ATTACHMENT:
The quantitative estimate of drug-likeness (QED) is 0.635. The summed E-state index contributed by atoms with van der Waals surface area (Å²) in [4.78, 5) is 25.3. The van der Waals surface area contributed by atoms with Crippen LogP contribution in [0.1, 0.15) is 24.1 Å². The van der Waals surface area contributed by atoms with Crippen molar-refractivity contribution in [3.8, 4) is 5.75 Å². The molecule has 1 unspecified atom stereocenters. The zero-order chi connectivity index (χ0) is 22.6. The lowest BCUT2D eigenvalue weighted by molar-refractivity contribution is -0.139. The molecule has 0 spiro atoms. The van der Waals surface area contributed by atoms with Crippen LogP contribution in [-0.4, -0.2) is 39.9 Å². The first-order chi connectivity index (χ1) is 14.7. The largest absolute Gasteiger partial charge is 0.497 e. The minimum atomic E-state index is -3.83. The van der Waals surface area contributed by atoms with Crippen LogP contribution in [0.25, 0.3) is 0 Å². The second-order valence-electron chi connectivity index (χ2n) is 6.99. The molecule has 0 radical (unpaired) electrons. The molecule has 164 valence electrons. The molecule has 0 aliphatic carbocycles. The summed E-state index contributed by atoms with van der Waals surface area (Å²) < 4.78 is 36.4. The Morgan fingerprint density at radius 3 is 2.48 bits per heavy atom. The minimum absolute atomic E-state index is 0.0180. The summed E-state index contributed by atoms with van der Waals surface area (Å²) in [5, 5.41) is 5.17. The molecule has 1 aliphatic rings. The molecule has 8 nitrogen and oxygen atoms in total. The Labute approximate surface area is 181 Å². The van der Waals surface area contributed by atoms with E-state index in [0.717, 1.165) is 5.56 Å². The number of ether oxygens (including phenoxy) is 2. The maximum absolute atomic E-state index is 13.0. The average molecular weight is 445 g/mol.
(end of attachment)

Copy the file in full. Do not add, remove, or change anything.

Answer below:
The quantitative estimate of drug-likeness (QED) is 0.635. The summed E-state index contributed by atoms with van der Waals surface area (Å²) in [4.78, 5) is 25.3. The van der Waals surface area contributed by atoms with Crippen LogP contribution in [0.1, 0.15) is 24.1 Å². The van der Waals surface area contributed by atoms with Crippen molar-refractivity contribution in [3.8, 4) is 5.75 Å². The molecule has 1 unspecified atom stereocenters. The zero-order chi connectivity index (χ0) is 22.6. The lowest BCUT2D eigenvalue weighted by molar-refractivity contribution is -0.139. The molecule has 0 spiro atoms. The van der Waals surface area contributed by atoms with Crippen LogP contribution in [-0.4, -0.2) is 39.9 Å². The first-order chi connectivity index (χ1) is 14.7. The largest absolute Gasteiger partial charge is 0.497 e. The minimum atomic E-state index is -3.83. The van der Waals surface area contributed by atoms with Crippen LogP contribution in [0.25, 0.3) is 0 Å². The second-order valence-electron chi connectivity index (χ2n) is 6.99. The molecule has 0 radical (unpaired) electrons. The molecule has 164 valence electrons. The molecule has 0 aliphatic carbocycles. The summed E-state index contributed by atoms with van der Waals surface area (Å²) < 4.78 is 36.4. The Morgan fingerprint density at radius 3 is 2.48 bits per heavy atom. The minimum absolute atomic E-state index is 0.0180. The summed E-state index contributed by atoms with van der Waals surface area (Å²) in [5, 5.41) is 5.17. The molecule has 1 aliphatic rings. The molecule has 8 nitrogen and oxygen atoms in total. The Labute approximate surface area is 181 Å². The van der Waals surface area contributed by atoms with E-state index in [0.717, 1.165) is 5.56 Å². The number of ether oxygens (including phenoxy) is 2. The maximum absolute atomic E-state index is 13.0. The average molecular weight is 445 g/mol.